6th Edition: Trends in Marketing Communications Law
The California Consumer Privacy Act
The California Consumer Privacy Act (CCPA), a comprehensive state privacy law that was passed and amended in 2018, is at the forefront of a rapidly changing privacy landscape in the United States. The CCPA broadly governs how companies doing business in California handle personal information relating to Californian residents. It grants rights to the consumer that are similar to those afforded data subjects under the European Union’s General Data Protection Regulation (GDPR), including the right to deletion, access, portability and freedom from discrimination. “Personal Information” is defined more broadly in the CCPA than in any prior U.S. law, including expansive categories of data relating to consumer internet activities (e.g., browsing patterns, search history, interaction with a website or advertisement) and even inferences drawn from data elements, such as consumer preferences and tendencies.
In 2019, companies anxiously await the California Attorney General’s implementing regulations that are expected to clarify compliance requirements under the CCPA. To further this process, public forums were recently held as part of the Attorney General’s preliminary inquiry into public sentiment. The resulting regulations could be critical to many forms of marketing and consumer relationship management, including retargeted or behavioral advertising.
The California Attorney General will not begin enforcing the CCPA until the earlier of (1) six months after the Attorney General issues implementing regulations or (2) July 1, 2020. However, the law will become effective as of January 1, 2020, so companies should be proactive in their compliance readiness efforts. One reason is the “look back” provision, which entitles a consumer to request that a business provide certain disclosures related to the processing of their personal information within a year preceding the request. Since consumers can begin inquiring for this information beginning January 1, 2020, this means that businesses should be keeping records on their processing activities in a way that enables them to respond effectively to this “look back” provision.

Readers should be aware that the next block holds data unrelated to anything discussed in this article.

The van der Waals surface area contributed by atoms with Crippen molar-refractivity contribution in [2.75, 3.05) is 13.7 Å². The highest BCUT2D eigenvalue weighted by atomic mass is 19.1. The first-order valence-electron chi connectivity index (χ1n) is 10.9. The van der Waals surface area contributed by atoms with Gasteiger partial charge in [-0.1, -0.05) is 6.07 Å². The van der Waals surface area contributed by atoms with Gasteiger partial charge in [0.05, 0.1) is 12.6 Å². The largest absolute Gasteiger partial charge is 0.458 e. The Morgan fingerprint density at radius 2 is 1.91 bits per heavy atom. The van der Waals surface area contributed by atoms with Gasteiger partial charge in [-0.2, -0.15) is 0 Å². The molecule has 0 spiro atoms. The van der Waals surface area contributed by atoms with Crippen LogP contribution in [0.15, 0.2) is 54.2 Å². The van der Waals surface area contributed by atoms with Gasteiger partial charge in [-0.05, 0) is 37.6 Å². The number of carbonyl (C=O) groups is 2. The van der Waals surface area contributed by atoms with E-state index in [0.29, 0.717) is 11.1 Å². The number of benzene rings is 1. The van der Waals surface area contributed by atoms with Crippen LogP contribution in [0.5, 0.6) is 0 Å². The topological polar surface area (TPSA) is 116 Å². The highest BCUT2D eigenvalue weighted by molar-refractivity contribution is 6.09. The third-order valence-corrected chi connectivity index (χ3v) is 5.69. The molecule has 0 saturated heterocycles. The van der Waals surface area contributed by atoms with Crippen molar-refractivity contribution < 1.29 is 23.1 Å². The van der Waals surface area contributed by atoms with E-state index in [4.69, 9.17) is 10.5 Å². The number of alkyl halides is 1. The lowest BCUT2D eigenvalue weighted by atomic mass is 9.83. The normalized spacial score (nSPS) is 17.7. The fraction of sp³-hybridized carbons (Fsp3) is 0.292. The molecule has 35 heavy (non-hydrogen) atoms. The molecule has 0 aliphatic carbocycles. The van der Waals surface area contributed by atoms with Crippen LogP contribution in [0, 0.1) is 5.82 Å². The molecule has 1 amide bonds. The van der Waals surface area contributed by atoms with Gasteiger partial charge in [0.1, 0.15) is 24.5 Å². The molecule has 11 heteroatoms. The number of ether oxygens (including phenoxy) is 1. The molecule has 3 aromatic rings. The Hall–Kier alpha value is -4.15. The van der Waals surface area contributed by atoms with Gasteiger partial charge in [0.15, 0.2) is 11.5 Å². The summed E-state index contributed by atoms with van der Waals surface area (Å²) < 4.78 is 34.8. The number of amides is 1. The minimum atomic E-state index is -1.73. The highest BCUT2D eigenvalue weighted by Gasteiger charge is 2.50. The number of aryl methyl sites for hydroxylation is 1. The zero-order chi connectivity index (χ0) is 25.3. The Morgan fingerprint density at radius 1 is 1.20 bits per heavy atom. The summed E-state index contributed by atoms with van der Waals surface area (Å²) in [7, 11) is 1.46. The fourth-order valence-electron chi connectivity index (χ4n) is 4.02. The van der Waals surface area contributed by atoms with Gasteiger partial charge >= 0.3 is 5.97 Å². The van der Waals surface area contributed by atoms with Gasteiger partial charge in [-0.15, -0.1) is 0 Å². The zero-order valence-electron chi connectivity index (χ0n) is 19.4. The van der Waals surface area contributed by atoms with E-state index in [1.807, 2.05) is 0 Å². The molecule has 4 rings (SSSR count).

Following California’s lead, state legislatures across the United States have been introducing similar privacy bills to enhance consumer privacy. For example, New York has a pending privacy bill called the Right to Know Act, designed to provide consumers additional transparency and control over the processing of their personal information. Washington has introduced the Washington Privacy Act, which would provide Washington residents protections similar to those under the GDPR. However, the bill failed to pass the Washington House prior to the end of their current legislative session.
The federal government has also responded to the growing pressure to address consumer privacy and corresponding data security requirements by introducing multiple bills, one of which, titled the American Data Dissemination Act, would preempt state privacy laws (such as the CCPA), thus creating a more uniform approach towards privacy, which would benefit and provide a more streamlined approach for businesses operating in the United States.
- Companies should actively prepare for the CCPA, including assessing how the new law will affect their data processing activities and ability to meet a consumer’s transparency demands.
- Due to the increasingly complicated and fluctuating United States privacy regime, companies should remain diligent and keep abreast of legislative developments that may impact their business operations.
- Companies should regularly revisit their privacy policies and other consumer disclosures regarding how they collect and process information.